|1.||a republic in NW Asia: originally part of the historic Armenian kingdom; acquired by Russia in 1828; became the Armenian Soviet Socialist Republic in 1936; gained independence in 1991. It is mountainous, rising over 4000 m (13 000 ft). Language: Armenian. Religion: Christian (Armenian Apostolic) majority. Currency: dram. Capital: Yerevan. Pop: Pop: 3 052 000 (2004 est). Area: 29 800 sq km (11 490 sq miles)|
|2.||a former kingdom in W Asia, between the Black Sea and the Caspian Sea, south of Georgia|
|3.||a town in central Colombia: centre of a coffee-growing district. Pop: 349 000 (2005 est)|
Note: The former kingdom of Armenia included the present country, northeastern Turkey, and the northwest corner of Iran.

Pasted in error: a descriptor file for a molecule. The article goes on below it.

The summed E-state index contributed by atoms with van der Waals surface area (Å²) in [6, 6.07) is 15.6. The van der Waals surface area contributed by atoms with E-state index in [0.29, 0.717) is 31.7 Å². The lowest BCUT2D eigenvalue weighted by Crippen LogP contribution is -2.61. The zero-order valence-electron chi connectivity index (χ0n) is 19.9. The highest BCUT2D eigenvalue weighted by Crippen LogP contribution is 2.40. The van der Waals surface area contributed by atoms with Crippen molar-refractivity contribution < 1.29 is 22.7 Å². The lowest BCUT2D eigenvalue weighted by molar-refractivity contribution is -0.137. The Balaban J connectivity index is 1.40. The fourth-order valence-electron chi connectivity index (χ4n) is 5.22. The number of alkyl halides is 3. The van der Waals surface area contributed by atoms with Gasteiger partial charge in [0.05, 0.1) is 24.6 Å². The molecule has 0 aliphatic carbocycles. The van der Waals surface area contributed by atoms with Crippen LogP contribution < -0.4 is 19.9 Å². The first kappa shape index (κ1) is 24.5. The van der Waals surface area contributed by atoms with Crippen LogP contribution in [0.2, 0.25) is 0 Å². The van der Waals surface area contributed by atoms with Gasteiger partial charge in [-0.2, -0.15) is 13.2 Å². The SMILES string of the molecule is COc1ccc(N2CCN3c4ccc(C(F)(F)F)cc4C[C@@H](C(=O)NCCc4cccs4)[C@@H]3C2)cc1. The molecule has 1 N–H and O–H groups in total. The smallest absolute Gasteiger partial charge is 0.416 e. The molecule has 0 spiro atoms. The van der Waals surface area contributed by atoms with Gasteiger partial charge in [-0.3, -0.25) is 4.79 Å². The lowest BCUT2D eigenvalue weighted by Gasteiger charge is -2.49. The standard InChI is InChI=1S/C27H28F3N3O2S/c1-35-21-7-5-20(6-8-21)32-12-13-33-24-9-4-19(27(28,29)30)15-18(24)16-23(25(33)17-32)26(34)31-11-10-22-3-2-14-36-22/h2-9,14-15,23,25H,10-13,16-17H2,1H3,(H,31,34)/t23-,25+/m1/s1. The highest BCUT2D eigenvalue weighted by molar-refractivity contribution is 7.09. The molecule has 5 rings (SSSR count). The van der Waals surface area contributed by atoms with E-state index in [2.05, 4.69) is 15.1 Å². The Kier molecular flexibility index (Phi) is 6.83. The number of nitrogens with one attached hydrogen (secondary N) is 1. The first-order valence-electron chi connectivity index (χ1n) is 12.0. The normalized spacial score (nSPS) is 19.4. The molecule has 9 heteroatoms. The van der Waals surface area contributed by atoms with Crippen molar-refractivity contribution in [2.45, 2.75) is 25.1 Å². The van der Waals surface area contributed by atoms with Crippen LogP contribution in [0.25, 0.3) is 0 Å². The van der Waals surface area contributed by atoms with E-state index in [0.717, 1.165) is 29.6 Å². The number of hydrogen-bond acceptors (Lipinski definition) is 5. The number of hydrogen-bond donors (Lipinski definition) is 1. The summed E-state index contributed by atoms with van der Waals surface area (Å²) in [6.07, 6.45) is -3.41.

Note: Throughout their 2,500-year history, the Armenian people have been repeatedly invaded and oppressed by more powerful neighboring empires, which have included Greeks, Persians, Byzantines, Huns, Arabs, Mongols, Ottoman Turks, and Russians.
Note: Between 1894 and 1920, Armenians were the victims of a massacre organized by the Turks (see Armenian Massacres).
Note: In 1920, the Soviet Union annexed Armenia, but animosity remained strong between Armenians and Russians. When the Soviet Union began to crumble in 1991, Armenia was one of the first non-Baltic Soviet republics to declare its independence.
high land, occurs only in Authorized Version, 2 Kings 19:37; in Revised Version, "Ararat," which is the Hebrew word. A country in western Asia lying between the Caspian and the Black Sea. Here the ark of Noah rested after the Deluge (Gen. 8:4). It is for the most part high table-land, and is watered by the Aras, the Kur, the Euphrates, and the Tigris. Ararat was properly the name of a part of ancient Armenia. Three provinces of Armenia are mentioned in Jer. 51:27, Ararat, Minni, and Ashchenaz. Some, however, think Minni a contraction for Armenia. (See ARARAT.)